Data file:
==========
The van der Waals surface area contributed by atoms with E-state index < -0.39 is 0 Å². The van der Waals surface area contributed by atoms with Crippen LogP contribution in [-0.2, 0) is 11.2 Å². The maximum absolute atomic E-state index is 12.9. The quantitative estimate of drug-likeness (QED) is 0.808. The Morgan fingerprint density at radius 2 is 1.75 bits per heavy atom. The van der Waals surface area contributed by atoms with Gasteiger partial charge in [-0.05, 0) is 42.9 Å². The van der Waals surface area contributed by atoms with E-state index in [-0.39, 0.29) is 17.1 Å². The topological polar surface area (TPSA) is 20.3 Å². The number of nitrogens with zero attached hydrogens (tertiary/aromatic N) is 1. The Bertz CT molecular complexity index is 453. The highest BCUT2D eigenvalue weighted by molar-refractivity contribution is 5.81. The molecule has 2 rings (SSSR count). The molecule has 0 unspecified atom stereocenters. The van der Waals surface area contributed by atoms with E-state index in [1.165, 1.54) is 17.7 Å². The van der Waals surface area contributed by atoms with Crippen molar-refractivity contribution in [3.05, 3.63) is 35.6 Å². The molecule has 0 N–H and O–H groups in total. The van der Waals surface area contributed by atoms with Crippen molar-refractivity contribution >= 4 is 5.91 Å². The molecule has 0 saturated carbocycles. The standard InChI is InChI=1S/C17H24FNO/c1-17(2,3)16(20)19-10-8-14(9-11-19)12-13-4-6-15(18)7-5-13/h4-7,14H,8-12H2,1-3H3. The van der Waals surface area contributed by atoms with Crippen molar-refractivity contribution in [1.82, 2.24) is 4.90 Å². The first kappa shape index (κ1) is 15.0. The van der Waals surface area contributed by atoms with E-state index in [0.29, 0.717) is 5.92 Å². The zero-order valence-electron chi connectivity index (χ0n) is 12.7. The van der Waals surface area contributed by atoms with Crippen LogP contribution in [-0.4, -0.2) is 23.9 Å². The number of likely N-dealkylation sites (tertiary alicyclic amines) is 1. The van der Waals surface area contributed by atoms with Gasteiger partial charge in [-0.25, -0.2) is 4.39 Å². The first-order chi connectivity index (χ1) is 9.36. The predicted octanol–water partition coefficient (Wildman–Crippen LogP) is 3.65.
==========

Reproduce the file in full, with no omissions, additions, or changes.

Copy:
The van der Waals surface area contributed by atoms with E-state index < -0.39 is 0 Å². The van der Waals surface area contributed by atoms with Crippen LogP contribution in [-0.2, 0) is 11.2 Å². The maximum absolute atomic E-state index is 12.9. The quantitative estimate of drug-likeness (QED) is 0.808. The Morgan fingerprint density at radius 2 is 1.75 bits per heavy atom. The van der Waals surface area contributed by atoms with Gasteiger partial charge in [-0.05, 0) is 42.9 Å². The van der Waals surface area contributed by atoms with E-state index in [-0.39, 0.29) is 17.1 Å². The topological polar surface area (TPSA) is 20.3 Å². The number of nitrogens with zero attached hydrogens (tertiary/aromatic N) is 1. The Bertz CT molecular complexity index is 453. The highest BCUT2D eigenvalue weighted by molar-refractivity contribution is 5.81. The molecule has 2 rings (SSSR count). The molecule has 0 unspecified atom stereocenters. The van der Waals surface area contributed by atoms with E-state index in [1.165, 1.54) is 17.7 Å². The van der Waals surface area contributed by atoms with Crippen molar-refractivity contribution in [3.05, 3.63) is 35.6 Å². The molecule has 0 N–H and O–H groups in total. The van der Waals surface area contributed by atoms with Crippen molar-refractivity contribution >= 4 is 5.91 Å². The molecule has 0 saturated carbocycles. The standard InChI is InChI=1S/C17H24FNO/c1-17(2,3)16(20)19-10-8-14(9-11-19)12-13-4-6-15(18)7-5-13/h4-7,14H,8-12H2,1-3H3. The van der Waals surface area contributed by atoms with Crippen molar-refractivity contribution in [1.82, 2.24) is 4.90 Å². The first kappa shape index (κ1) is 15.0. The van der Waals surface area contributed by atoms with E-state index in [0.29, 0.717) is 5.92 Å². The zero-order valence-electron chi connectivity index (χ0n) is 12.7. The van der Waals surface area contributed by atoms with Crippen LogP contribution in [-0.4, -0.2) is 23.9 Å². The number of likely N-dealkylation sites (tertiary alicyclic amines) is 1. The van der Waals surface area contributed by atoms with Gasteiger partial charge in [-0.25, -0.2) is 4.39 Å². The first-order chi connectivity index (χ1) is 9.36. The predicted octanol–water partition coefficient (Wildman–Crippen LogP) is 3.65.